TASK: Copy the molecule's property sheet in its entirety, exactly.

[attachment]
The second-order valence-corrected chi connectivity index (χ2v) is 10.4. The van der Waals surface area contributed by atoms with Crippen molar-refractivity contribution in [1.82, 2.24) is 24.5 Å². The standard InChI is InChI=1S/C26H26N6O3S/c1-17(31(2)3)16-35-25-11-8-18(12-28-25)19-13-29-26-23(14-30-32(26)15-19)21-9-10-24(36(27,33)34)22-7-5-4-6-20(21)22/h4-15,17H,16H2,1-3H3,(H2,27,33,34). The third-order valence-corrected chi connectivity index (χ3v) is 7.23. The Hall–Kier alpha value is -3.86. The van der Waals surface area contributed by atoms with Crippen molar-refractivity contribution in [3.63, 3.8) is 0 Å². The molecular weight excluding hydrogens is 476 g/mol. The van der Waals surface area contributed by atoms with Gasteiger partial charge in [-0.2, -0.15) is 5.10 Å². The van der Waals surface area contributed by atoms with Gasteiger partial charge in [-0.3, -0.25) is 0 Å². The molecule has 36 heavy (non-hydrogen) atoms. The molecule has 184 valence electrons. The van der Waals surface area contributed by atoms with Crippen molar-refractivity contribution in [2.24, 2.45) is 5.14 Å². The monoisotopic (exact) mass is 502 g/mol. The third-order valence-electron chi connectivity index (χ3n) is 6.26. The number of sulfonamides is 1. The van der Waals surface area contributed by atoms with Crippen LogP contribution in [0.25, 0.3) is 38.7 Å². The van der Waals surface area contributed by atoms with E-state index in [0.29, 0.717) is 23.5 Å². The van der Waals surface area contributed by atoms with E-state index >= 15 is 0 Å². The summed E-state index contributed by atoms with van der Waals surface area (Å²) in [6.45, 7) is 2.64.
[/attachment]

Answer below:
The second-order valence-corrected chi connectivity index (χ2v) is 10.4. The van der Waals surface area contributed by atoms with Crippen molar-refractivity contribution in [1.82, 2.24) is 24.5 Å². The standard InChI is InChI=1S/C26H26N6O3S/c1-17(31(2)3)16-35-25-11-8-18(12-28-25)19-13-29-26-23(14-30-32(26)15-19)21-9-10-24(36(27,33)34)22-7-5-4-6-20(21)22/h4-15,17H,16H2,1-3H3,(H2,27,33,34). The third-order valence-corrected chi connectivity index (χ3v) is 7.23. The Hall–Kier alpha value is -3.86. The van der Waals surface area contributed by atoms with Crippen molar-refractivity contribution in [3.63, 3.8) is 0 Å². The molecular weight excluding hydrogens is 476 g/mol. The van der Waals surface area contributed by atoms with Gasteiger partial charge in [-0.2, -0.15) is 5.10 Å². The van der Waals surface area contributed by atoms with Gasteiger partial charge in [-0.3, -0.25) is 0 Å². The molecule has 36 heavy (non-hydrogen) atoms. The molecule has 184 valence electrons. The van der Waals surface area contributed by atoms with Crippen molar-refractivity contribution in [2.24, 2.45) is 5.14 Å². The monoisotopic (exact) mass is 502 g/mol. The third-order valence-electron chi connectivity index (χ3n) is 6.26. The number of sulfonamides is 1. The van der Waals surface area contributed by atoms with Crippen LogP contribution in [0.25, 0.3) is 38.7 Å². The van der Waals surface area contributed by atoms with E-state index in [0.29, 0.717) is 23.5 Å². The van der Waals surface area contributed by atoms with E-state index >= 15 is 0 Å². The summed E-state index contributed by atoms with van der Waals surface area (Å²) in [6.45, 7) is 2.64.